‘resolve’ property in angular

22 / Jan / 2015 by Rubi Saini 1 comments

Now a days , angular ui-router is being used actively for maintaining routes in angular applications. In my current project, I came across a use case in which I had to perform certain checks before executing certain route mapping. For example lets consider the most basic situation in which we want to directly show dashboard route in case the user is already logged-in .

One could be a solution that I apply this check in login controller whether user is currently logged-in or not. After validating it,  now we will change route from login page to dashboard page. But in this approach login page is shown first and then the dashboard page immediately after the condition is executed. This  leads to a flickering effect. This is possibly not a good solution.

The other solution is using ‘resolve’ property. Resolve gives us one or more promises that must be resolved successfully before the route will change. This means you can wait for data to become available before showing a view and perform certain actions accordingly. Now we can just apply this validation in the resolve property and if our condition is met then we resolve the promise and show dashboard page otherwise we redirect it to login page itself.


    .module('myApp', ['ngAnimate', 'ngCookies', 'ngResource', 'ui.router'])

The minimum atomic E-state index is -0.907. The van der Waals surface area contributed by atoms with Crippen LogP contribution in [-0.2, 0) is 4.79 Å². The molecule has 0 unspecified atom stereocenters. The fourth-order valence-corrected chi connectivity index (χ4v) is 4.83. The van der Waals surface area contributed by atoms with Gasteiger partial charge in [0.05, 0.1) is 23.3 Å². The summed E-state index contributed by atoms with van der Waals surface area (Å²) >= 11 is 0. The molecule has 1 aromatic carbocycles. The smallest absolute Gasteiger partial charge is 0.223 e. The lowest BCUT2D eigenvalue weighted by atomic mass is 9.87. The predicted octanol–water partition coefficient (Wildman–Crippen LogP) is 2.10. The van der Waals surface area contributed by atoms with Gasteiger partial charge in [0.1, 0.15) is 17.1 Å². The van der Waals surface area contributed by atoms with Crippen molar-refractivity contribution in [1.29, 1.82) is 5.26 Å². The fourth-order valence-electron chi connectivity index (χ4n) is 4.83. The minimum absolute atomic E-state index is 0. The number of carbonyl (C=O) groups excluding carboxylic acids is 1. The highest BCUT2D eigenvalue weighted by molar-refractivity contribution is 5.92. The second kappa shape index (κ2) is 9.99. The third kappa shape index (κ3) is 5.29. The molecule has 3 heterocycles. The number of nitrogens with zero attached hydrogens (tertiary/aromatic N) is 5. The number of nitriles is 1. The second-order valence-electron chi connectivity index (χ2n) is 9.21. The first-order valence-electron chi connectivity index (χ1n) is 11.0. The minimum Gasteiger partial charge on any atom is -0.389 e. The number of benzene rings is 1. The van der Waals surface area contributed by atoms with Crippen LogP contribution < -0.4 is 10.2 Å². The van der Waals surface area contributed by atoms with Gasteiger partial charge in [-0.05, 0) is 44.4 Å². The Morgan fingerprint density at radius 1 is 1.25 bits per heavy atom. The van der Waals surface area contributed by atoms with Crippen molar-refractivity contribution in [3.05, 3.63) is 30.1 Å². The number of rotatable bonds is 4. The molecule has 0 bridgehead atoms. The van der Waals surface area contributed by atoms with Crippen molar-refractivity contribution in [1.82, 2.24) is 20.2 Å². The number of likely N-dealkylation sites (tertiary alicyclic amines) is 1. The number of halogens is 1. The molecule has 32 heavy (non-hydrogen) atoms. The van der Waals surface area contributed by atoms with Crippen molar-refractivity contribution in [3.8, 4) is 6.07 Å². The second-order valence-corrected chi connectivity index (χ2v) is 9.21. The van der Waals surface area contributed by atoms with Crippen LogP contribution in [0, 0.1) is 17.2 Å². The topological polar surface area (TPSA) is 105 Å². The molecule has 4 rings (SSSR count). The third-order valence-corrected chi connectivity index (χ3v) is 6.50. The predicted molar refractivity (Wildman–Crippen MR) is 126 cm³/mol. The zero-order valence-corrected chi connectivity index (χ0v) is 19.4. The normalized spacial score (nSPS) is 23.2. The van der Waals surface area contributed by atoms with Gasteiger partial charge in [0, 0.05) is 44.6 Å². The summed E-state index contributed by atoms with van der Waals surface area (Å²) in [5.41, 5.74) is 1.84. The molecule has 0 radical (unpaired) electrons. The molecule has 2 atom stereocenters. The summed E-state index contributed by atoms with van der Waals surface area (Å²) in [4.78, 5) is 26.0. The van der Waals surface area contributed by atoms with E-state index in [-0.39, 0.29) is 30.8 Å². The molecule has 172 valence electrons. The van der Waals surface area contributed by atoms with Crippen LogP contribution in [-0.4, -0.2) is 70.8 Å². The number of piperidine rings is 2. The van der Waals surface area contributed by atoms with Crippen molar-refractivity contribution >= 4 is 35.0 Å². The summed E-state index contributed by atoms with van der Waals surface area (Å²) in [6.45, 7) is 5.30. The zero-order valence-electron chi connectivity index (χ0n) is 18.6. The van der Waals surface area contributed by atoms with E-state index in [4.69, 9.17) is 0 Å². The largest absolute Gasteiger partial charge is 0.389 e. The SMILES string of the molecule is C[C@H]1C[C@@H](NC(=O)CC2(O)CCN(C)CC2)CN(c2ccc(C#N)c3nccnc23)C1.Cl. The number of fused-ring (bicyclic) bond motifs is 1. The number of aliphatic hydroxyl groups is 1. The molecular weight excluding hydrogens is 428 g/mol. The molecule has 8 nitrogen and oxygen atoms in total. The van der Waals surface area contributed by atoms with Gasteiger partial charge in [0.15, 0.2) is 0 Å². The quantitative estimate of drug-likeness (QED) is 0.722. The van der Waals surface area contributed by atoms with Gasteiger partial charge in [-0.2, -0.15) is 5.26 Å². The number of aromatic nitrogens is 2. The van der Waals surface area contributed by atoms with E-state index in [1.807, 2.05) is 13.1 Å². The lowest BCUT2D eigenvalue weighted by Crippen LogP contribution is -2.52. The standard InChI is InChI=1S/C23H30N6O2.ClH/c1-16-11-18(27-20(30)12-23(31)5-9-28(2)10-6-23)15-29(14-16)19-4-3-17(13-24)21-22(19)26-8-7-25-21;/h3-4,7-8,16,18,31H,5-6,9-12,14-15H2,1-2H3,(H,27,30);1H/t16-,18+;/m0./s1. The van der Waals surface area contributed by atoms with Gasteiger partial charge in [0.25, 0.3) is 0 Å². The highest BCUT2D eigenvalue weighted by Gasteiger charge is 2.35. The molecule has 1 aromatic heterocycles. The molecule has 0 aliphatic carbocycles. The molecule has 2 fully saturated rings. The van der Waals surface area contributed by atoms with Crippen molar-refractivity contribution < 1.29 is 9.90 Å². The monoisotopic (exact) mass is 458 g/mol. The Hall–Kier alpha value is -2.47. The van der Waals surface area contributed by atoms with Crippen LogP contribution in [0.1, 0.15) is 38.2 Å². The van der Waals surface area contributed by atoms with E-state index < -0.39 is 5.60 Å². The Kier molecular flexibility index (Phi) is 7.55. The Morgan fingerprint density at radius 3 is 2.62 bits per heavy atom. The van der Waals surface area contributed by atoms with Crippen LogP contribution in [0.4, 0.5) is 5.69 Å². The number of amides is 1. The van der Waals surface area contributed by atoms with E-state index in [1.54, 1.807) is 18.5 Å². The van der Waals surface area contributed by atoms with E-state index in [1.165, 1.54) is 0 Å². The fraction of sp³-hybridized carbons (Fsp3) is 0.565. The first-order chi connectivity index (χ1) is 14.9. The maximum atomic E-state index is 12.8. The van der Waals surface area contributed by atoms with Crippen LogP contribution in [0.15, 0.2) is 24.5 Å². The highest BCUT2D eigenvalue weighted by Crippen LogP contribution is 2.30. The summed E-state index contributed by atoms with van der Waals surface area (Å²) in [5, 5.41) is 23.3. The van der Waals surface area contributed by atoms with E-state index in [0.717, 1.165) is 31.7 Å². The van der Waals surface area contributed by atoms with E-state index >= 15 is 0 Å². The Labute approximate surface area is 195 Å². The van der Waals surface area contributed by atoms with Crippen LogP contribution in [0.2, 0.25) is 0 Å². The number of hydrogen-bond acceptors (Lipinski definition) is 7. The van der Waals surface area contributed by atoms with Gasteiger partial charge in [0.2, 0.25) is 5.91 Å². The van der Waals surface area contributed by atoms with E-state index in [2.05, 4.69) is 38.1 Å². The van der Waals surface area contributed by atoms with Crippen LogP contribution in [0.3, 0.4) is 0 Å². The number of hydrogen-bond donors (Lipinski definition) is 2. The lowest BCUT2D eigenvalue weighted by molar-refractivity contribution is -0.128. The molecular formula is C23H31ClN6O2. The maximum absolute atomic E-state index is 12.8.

.config(function ($stateProvider) {
             .state('login', {
                 url: "/login",
                 templateUrl: "/views/login.html",
                 controller: 'HomeLoginCtrl',
                 resolve: {
                     factory: ['$q', '$state', '$http', function ($q, $state, $http) {
                         var deferred = $q.defer();
                         $http.get('/currentUser').success(function (response) {

                         if (response.data) {
                         } else
                         .error(function () {
                         return deferred.promise;
     }] } })
             .state('dashboard', {
                  url: "/dashboard",
                  templateUrl: "/views/dashboard.html",
                  controller: 'DashboardCtrl'

In above example, there are two routes defined. First one is for login page and another one is for dashboard. If an already logged-in user tries to open login route then he is automatically redirected to dashboard route. This check is implemented in resolve section of login route.

One more fascinating use of “resolve” is when some times we need some initial data to load before a view is rendered. So, instead of fetching the data after loading the controller, we can prefetch data and send with a parameter into injected controller. Like we did in code mentioned below.

.state('dashboard', {
    url: "/dashboard",
    templateUrl: "/views/dashboard.html",
    controller: 'DashboardCtrl',
    resolve: {
        message: function () {
            return "this is my message";
        } }

myApp.controller(“DashboardCtrl", function ($scope,message) {
    $scope.message = message;

So in this way “resolve” property can be used as a good option for such use cases.

Hope this helps!

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